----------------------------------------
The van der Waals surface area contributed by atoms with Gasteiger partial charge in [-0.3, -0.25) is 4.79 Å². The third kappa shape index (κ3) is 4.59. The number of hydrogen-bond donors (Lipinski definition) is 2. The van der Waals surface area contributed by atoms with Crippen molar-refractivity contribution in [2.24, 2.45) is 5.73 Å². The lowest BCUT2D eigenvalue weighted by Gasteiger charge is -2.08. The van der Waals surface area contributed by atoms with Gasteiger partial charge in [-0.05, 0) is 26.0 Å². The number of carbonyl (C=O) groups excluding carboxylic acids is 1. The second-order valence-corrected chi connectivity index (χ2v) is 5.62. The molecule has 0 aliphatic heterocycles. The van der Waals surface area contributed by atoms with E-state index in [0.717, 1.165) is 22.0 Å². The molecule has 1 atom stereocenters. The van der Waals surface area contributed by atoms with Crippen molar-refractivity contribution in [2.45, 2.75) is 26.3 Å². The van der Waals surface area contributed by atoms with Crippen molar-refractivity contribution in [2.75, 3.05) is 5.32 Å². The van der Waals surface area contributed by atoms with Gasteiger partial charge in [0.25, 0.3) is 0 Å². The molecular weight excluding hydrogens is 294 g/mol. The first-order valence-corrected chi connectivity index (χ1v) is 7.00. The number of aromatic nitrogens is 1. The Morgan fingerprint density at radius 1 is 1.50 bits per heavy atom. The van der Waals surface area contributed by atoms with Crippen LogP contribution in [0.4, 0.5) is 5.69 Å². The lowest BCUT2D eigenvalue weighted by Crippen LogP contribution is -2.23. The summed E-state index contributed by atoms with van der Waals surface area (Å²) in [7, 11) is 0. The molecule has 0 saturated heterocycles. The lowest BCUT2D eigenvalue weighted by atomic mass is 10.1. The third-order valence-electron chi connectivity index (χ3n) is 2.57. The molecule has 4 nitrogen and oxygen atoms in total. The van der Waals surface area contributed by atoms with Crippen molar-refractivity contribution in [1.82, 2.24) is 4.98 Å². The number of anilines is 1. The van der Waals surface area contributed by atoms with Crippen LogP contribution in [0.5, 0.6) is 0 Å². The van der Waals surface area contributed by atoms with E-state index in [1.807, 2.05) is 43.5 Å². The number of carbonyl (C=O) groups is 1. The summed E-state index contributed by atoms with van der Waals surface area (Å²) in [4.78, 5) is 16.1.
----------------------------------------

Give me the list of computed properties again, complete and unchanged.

The van der Waals surface area contributed by atoms with Gasteiger partial charge in [-0.3, -0.25) is 4.79 Å². The third kappa shape index (κ3) is 4.59. The number of hydrogen-bond donors (Lipinski definition) is 2. The van der Waals surface area contributed by atoms with Crippen molar-refractivity contribution in [2.24, 2.45) is 5.73 Å². The lowest BCUT2D eigenvalue weighted by Gasteiger charge is -2.08. The van der Waals surface area contributed by atoms with Gasteiger partial charge in [-0.05, 0) is 26.0 Å². The number of carbonyl (C=O) groups excluding carboxylic acids is 1. The second-order valence-corrected chi connectivity index (χ2v) is 5.62. The molecule has 0 aliphatic heterocycles. The van der Waals surface area contributed by atoms with E-state index in [0.717, 1.165) is 22.0 Å². The molecule has 1 atom stereocenters. The van der Waals surface area contributed by atoms with Crippen molar-refractivity contribution in [2.45, 2.75) is 26.3 Å². The van der Waals surface area contributed by atoms with Crippen molar-refractivity contribution in [2.75, 3.05) is 5.32 Å². The van der Waals surface area contributed by atoms with Gasteiger partial charge in [0.25, 0.3) is 0 Å². The molecular weight excluding hydrogens is 294 g/mol. The first-order valence-corrected chi connectivity index (χ1v) is 7.00. The number of aromatic nitrogens is 1. The Morgan fingerprint density at radius 1 is 1.50 bits per heavy atom. The van der Waals surface area contributed by atoms with Crippen LogP contribution in [0.4, 0.5) is 5.69 Å². The lowest BCUT2D eigenvalue weighted by Crippen LogP contribution is -2.23. The summed E-state index contributed by atoms with van der Waals surface area (Å²) in [7, 11) is 0. The molecule has 0 saturated heterocycles. The lowest BCUT2D eigenvalue weighted by atomic mass is 10.1. The third-order valence-electron chi connectivity index (χ3n) is 2.57. The molecule has 4 nitrogen and oxygen atoms in total. The van der Waals surface area contributed by atoms with Crippen molar-refractivity contribution in [1.82, 2.24) is 4.98 Å². The number of anilines is 1. The van der Waals surface area contributed by atoms with Crippen LogP contribution in [0.5, 0.6) is 0 Å². The van der Waals surface area contributed by atoms with E-state index in [1.807, 2.05) is 43.5 Å². The number of carbonyl (C=O) groups is 1. The summed E-state index contributed by atoms with van der Waals surface area (Å²) in [4.78, 5) is 16.1.